The Bush League (1920 - 1939)
Eastman “Sea Rover”
Our “Sea Rover” flying boat is the only one to remain of 18 designed and built by Tom Towle and Jim Eastman in Detroit in the late 1920s. The company did not survive the Great Depression. Five “Sea Rovers” ended up in British Columbia serving for many years as utility aircraft in various parts of the province. All five either crashed or were destroyed.
Our survivor was assembled from parts of three of these tough little aircraft. The first came to our attention soon after the Museum was established in 1988. Sections were acquired from Duncan and Fort St. John, BC, and Carcross, Yukon. The fuselage is from Jim Eastman's personal aircraft that sat derelict at Atlin B.C. after Eastman's death. Fort St. John farmer Roy Fedderly purchased the aircraft and, when contacted through Norm Dressler and Peter L'Hirondelle, donated it to the Museum. Restoration was spread over four years under the supervision of Bert Clark, and it was completed in the summer of 1995. Construction is traditional wood & canvas, but with a metal cladding. It has a very early adjustable pitch propeller and the smallest two-row radial engine ever-built; a 165 hp, 6 cylinder Curtis “Challenger”.
Fleet Model 2
Fleet Aircraft was set up in Canada in 1930 by Reuben Fleet of the Consolidated Aircraft Corporation to get around import regulations. The Model 2 was a low powered trainer for the civilian and recreational market. Twelve were manufactured for the Canadian market before being succeeded by the Type 7, 600 of which were produced as a military trainer. Total production in North America was 1,250.
The Museum’s example was the 4th of the initial production run. It was delivered in 1930 and spent its nearly 50 year career in northern BC. It was mainly engaged in prospecting, usually operating on floats. Our Fleet was on display at the Royal British Columbia Museum in the late 1970s and was the oldest registered aircraft in Canada when officially retired in 1981. It is now on long-term loan to the BCAM and while not a true “bush plane” it and the “Sea Rover” served the province well in this pioneer role.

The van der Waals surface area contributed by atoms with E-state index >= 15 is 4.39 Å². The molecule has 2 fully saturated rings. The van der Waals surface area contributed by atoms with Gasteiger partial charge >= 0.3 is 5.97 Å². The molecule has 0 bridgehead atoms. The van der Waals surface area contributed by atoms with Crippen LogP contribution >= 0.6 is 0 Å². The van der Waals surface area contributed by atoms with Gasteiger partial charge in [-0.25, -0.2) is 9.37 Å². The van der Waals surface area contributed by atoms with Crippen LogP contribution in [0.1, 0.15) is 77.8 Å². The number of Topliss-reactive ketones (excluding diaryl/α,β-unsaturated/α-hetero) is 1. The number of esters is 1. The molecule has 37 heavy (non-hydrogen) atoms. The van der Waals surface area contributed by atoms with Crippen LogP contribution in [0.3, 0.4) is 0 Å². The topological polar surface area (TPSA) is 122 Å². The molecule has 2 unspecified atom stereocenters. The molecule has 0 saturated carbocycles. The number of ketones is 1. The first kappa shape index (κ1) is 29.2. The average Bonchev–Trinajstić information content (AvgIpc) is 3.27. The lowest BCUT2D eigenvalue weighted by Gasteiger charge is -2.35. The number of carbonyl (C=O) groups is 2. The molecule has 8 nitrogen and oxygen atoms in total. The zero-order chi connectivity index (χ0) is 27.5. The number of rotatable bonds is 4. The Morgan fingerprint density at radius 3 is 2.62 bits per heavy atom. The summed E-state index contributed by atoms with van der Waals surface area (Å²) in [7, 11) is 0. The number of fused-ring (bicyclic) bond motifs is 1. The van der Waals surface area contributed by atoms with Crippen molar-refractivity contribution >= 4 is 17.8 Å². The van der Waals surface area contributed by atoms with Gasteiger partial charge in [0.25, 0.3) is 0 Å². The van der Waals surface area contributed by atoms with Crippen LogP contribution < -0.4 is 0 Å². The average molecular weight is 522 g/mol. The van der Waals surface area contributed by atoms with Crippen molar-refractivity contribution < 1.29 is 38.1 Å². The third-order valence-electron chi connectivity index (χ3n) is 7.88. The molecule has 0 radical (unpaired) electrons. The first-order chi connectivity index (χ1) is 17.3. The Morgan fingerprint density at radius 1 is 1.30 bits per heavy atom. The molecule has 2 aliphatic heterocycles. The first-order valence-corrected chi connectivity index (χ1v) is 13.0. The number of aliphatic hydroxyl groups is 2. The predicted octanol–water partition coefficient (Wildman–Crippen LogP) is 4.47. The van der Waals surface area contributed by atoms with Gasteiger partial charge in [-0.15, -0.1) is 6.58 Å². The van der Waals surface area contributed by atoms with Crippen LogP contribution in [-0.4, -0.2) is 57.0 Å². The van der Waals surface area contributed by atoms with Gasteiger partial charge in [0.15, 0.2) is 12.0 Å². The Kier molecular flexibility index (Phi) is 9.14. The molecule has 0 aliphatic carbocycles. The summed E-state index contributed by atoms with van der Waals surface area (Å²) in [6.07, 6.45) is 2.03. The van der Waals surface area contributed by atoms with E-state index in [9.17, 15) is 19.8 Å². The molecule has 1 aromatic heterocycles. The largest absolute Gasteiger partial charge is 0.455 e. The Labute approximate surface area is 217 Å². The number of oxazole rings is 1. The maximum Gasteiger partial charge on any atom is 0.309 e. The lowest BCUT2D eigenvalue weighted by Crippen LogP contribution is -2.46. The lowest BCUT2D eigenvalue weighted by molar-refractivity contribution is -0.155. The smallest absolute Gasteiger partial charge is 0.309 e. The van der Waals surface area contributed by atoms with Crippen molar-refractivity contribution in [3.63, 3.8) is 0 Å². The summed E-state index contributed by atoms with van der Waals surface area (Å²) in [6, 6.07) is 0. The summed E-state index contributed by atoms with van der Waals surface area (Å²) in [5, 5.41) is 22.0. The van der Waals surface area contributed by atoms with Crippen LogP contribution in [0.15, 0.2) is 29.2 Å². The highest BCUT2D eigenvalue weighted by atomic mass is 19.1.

The “Norseman” is indeed a true “bush plane”, being the result of research by its constructor, Bob Noorduyn, as to what would be the optimum specifications of an aircraft for Canadian bush conditions. The prototype first flew in November 1935 and 903 were built by the end of the Second World War. Many served in the United States Army Air Force. It was the first Canadian designed and built aircraft sold on the world market, and played a key role in establishing the reputation for excellence and performance enjoyed by Canadian aircraft manufacturers today.
Our “Norseman” started life as a USAAF UC-64A in 1944. It returned to Canada in 1956. It saw a variety of owners, and eventually crashed at a mining site at Bronson Creek, B.C. It was badly damaged by the crash and a curious bear. BCAM bought the aircraft for scrap value and acquired another fuselage from Gimli, Manitoba. With assistance from the Millennium Fund, a lengthy restoration returned the aircraft to airworthy condition. It was rolled out in August 2003 and flew only once, as insurance costs proved to be prohibitive! Our “Norseman” is featured on the BCAM logo.
The Stinson Reliant is undoubtedly one of the prettiest aircraft in the Museum's collection. The SR9-E was built in 1937 and is one of just 43 of that mark constructed. Powered by a 320 horsepower Wright R-760-E2 radial, and with its graceful gull wing and sleek curved windshield the aircraft just begs to be in the air. Various Reliants, in appropriate livery and sometimes on floats, were based at RCAF Station Patricia Bay during WWII and served as communications aircraft. Our Reliant was generously donated to the Museum by Mr. Doug Anderson who had many hours of enjoyment piloting the Reliant across much of North America with extended visits to Ontario, California and appearances at Oshkosh.